Took a hot yoga class the other day with a teacher I've not practiced with before. Hot yoga is not my cup of tea, though I must admit I don't loathe it like I used to. I guess running in 95-degree heat and practicing in at least 80, 85-degree heat has finally enabled me to acclimate. But in my heart, I'm a Power Vin girl all the way.
So why was I in hot yoga, then? My sister-in-law wanted to take a hot class (she's a Bikram girl), her first after giving birth two months ago, so who am I not to indulge her? Though I will admit at one point, as we were lying on our mats between Locust/Bow, and I (like the sweat machine that I am) literally dripped sweat in the most inelegant manner, looked over and made eye contact with my rosy-cheeked, slightly perspiring sister-in-law, and promptly, discreetly, flipped her my own little bird of paradise. Not very yogic. But she took it in stride. My altruism doesn't last long, I suppose. But I digress.
Sweat and all, the class is an enjoyable one. The teacher has a nice tone, good cadence, great music. Yes, it is hot as ****...at one point I swear the thermometer was almost 100 degrees...but still, I'm liking it. Until we get to Savasana. We have 15 minutes left and she brings us down to our mats. I'm thinking, great, some good, deep floorwork. I'm as warm as I'll ever get, so let's do it, people! I'm ready for Splits, Pigeon, whatever. She prompts us to lay down on our backs and get comfortable. I'm waiting. No more instruction is coming. So I go into Shoulderstand, Plow, the usual, thinking, why are we already doing this? Then she says something like, "It's 12:00, we have 15 minutes for a good, long rest." What?????
OK. Number one, when we're paying for 90 minutes, we expect 90 minutes in the right proportion. Number two...oh, you're going to love this. So here's what happens next:
I wrap my mind around this "freestyle" Savasana this woman has just intentionally or unintentionally presented. I get comfy. I'm flat out. She turns the fans on and sprays some herbal mist which is lovely. I'm thinking that since it's a small class and there's all this time, we're going to get extra love...a foot rub, neck rub, a chant, hell if I know. Something to justify losing floor time and having too much relaxation time.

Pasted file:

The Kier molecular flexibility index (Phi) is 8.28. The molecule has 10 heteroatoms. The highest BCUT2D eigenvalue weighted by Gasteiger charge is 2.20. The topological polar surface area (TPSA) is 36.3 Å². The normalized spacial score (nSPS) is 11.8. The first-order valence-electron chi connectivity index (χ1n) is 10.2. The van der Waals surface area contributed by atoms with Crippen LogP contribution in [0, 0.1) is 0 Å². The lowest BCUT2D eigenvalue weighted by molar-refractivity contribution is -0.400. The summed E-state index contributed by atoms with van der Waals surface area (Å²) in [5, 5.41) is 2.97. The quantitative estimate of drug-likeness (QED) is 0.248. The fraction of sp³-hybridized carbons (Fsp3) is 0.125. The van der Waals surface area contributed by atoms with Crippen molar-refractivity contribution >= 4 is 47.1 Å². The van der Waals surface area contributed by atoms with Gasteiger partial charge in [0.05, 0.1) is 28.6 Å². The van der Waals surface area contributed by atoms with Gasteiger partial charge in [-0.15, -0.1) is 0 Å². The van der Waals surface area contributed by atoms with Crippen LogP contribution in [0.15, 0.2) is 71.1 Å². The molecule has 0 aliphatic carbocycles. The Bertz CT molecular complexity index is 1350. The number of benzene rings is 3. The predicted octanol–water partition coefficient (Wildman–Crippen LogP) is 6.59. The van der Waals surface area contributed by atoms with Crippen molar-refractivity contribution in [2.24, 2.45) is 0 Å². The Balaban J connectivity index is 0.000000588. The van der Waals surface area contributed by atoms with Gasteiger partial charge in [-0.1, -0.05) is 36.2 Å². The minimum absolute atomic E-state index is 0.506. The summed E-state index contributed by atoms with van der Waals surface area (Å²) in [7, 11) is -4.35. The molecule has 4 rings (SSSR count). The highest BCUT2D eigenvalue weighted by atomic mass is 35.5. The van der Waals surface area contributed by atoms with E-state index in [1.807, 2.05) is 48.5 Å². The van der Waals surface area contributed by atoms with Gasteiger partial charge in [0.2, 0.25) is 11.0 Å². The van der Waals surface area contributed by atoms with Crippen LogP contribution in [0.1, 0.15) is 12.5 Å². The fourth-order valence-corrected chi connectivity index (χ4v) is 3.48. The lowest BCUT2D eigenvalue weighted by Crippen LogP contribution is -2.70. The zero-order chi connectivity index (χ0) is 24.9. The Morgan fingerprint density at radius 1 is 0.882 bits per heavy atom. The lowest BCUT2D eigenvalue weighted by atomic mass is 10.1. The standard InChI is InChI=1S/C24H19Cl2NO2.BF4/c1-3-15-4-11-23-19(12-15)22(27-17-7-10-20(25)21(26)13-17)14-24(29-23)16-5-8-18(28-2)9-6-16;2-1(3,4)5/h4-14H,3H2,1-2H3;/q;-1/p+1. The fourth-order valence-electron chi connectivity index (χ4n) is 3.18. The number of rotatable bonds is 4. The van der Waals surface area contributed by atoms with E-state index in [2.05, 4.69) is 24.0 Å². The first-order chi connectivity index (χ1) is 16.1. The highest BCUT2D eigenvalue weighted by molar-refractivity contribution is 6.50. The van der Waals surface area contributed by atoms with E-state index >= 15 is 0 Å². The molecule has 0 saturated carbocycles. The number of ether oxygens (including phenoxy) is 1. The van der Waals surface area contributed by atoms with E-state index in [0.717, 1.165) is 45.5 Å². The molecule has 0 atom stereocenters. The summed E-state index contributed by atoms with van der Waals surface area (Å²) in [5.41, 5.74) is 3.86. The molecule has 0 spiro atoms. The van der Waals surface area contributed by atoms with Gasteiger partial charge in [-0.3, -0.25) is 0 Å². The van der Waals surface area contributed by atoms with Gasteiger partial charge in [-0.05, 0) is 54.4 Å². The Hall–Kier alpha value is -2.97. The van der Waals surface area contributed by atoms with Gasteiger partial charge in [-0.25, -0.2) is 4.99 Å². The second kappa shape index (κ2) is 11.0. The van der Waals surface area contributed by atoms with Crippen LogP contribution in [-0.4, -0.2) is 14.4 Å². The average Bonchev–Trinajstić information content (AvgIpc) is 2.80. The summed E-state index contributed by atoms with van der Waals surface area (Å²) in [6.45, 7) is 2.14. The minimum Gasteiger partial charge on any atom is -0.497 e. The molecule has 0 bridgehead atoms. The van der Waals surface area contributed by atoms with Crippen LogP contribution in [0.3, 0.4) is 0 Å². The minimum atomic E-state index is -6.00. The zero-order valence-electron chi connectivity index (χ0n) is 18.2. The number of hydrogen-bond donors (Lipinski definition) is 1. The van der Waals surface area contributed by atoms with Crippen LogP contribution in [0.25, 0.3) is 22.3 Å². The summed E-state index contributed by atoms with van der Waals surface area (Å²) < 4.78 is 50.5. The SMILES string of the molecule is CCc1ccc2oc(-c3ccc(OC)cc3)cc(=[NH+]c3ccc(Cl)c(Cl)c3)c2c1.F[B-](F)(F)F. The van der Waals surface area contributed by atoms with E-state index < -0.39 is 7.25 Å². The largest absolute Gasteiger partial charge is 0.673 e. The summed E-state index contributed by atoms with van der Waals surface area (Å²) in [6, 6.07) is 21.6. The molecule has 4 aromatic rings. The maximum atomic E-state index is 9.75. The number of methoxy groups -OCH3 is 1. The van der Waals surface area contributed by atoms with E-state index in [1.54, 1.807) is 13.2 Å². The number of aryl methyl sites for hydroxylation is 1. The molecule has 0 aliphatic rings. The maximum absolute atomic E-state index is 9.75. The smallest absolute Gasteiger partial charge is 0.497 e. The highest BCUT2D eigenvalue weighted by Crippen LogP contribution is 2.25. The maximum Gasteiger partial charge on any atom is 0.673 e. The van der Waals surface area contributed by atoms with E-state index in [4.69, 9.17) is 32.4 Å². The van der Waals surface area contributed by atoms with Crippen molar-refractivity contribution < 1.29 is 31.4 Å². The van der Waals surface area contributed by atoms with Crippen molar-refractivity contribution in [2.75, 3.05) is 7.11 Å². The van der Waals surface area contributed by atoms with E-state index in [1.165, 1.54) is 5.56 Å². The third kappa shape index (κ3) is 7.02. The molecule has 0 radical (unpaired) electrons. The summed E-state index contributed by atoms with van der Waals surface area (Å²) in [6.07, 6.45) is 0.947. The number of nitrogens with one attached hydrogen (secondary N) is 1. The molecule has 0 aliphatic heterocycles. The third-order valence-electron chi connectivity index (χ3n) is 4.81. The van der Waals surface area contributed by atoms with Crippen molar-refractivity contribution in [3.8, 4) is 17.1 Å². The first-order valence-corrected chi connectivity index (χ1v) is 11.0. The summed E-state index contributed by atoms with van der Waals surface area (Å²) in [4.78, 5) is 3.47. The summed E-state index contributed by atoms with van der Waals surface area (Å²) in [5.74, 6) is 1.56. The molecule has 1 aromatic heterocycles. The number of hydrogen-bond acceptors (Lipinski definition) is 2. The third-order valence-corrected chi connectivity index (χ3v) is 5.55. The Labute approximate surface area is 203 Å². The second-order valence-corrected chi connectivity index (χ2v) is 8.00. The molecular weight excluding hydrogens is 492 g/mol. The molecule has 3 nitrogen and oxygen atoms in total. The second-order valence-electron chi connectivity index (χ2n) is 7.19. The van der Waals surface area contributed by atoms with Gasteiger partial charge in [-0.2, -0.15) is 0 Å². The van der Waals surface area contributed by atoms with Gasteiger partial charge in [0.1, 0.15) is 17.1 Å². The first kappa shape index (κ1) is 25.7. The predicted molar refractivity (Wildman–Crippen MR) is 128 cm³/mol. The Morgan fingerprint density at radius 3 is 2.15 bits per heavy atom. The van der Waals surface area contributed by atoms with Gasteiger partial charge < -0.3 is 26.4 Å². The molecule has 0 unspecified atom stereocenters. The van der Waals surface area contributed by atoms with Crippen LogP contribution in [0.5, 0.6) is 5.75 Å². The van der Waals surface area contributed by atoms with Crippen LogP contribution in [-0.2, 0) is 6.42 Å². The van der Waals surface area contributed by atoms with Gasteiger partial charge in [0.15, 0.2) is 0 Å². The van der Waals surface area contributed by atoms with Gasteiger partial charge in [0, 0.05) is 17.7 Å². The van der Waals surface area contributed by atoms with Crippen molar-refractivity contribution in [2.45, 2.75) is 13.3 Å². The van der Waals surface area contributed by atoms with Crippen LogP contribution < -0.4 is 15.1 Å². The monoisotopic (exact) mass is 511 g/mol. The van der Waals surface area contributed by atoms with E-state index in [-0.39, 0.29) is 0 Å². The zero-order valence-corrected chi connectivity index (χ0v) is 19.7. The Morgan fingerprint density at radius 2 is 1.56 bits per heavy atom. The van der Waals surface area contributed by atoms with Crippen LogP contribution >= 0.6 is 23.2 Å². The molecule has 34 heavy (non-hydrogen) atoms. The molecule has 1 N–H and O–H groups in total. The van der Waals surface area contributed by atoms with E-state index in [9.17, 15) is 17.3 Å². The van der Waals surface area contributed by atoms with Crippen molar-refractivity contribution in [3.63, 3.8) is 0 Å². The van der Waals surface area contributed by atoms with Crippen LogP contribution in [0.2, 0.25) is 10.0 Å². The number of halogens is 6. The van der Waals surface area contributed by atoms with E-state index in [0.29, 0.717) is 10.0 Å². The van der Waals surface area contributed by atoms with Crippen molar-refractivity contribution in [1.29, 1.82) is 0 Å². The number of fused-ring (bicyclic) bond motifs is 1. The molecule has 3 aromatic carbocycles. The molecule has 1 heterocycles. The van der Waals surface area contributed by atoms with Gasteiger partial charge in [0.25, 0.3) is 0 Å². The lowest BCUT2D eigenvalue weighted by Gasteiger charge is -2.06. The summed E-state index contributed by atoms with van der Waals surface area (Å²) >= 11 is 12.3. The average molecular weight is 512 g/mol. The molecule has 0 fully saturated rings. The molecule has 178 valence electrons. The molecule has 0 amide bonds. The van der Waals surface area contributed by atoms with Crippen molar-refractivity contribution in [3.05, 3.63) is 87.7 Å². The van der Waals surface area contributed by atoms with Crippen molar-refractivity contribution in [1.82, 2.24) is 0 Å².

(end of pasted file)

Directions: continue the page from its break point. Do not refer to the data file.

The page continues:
Instead, here's what went down: the teacher starts picking up the straps she had plopped by everyone's mat, which she never mandatorily employed in the practice anyway, so why bother? Not that big a deal, except she's not quiet about it, and the straps have metal D-rings on them so they jingle. OK. This is really starting to piss me off. I've been told I have 15 minutes to relax, but teach is going to use it as clean up the studio time? All of a sudden I hear more rustling, walking, movement. I finally give up. I open my eyes and look around, and everyone has rolled up their mats and they are gone! The teacher is putzing around near the sound system and my sister-in-law is looking at me. WTF? We had no closure, no OM, no Namaste, no nothing. Her lack of commitment to seeing the class through to the end, her open-ended Savasana ended up killing an otherwise nice practice. There was absolutely no respect for us as students, with all the moving around. And I was really surprised that she didn't even say thank you or a formal goodbye.
And so the moral of the story is this: Savasana is sacred. If you can't do it right, just don't do it at all. Oh, and this: class should have a definite beginning and end, at minimum. If you aren't into sutras, chanting, and all that, fine. Just sit on your mat, smile, and say thank you for coming. Even that is better than some nebulous, freeform, leave-when-you-want, half-assed Savasana.
OK. I'm done. Don't mean to be so blatantly honest about it, but it was such a shame after a pretty good practice.